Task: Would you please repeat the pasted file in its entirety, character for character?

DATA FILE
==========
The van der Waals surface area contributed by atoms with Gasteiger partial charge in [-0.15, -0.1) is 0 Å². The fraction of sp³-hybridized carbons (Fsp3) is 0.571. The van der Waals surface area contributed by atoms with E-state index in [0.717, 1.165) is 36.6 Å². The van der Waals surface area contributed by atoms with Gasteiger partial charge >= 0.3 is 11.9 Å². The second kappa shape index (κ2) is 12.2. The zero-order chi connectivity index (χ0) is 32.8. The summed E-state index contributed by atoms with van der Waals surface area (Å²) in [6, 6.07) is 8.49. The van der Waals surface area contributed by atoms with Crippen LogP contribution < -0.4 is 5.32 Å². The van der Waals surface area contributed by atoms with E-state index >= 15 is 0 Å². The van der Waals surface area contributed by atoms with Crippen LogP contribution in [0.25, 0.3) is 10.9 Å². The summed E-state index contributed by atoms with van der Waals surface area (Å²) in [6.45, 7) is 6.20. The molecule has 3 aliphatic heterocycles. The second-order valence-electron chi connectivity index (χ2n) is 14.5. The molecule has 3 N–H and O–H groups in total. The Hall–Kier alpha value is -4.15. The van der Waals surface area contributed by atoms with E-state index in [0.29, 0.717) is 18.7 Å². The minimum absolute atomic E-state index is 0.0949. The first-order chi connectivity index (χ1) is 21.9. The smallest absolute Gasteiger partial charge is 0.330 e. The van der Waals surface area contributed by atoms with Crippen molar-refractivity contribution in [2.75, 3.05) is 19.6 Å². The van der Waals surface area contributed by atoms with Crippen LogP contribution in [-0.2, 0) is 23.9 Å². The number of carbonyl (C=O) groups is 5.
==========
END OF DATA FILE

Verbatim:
The van der Waals surface area contributed by atoms with Gasteiger partial charge in [-0.15, -0.1) is 0 Å². The fraction of sp³-hybridized carbons (Fsp3) is 0.571. The van der Waals surface area contributed by atoms with E-state index in [0.717, 1.165) is 36.6 Å². The van der Waals surface area contributed by atoms with Gasteiger partial charge >= 0.3 is 11.9 Å². The second kappa shape index (κ2) is 12.2. The zero-order chi connectivity index (χ0) is 32.8. The summed E-state index contributed by atoms with van der Waals surface area (Å²) in [6, 6.07) is 8.49. The van der Waals surface area contributed by atoms with Crippen LogP contribution < -0.4 is 5.32 Å². The van der Waals surface area contributed by atoms with E-state index >= 15 is 0 Å². The van der Waals surface area contributed by atoms with Crippen LogP contribution in [0.25, 0.3) is 10.9 Å². The summed E-state index contributed by atoms with van der Waals surface area (Å²) in [6.45, 7) is 6.20. The molecule has 3 aliphatic heterocycles. The second-order valence-electron chi connectivity index (χ2n) is 14.5. The molecule has 3 N–H and O–H groups in total. The Hall–Kier alpha value is -4.15. The van der Waals surface area contributed by atoms with E-state index in [0.29, 0.717) is 18.7 Å². The minimum absolute atomic E-state index is 0.0949. The first-order chi connectivity index (χ1) is 21.9. The smallest absolute Gasteiger partial charge is 0.330 e. The van der Waals surface area contributed by atoms with Crippen molar-refractivity contribution in [2.75, 3.05) is 19.6 Å². The van der Waals surface area contributed by atoms with Crippen LogP contribution in [-0.2, 0) is 23.9 Å². The number of carbonyl (C=O) groups is 5.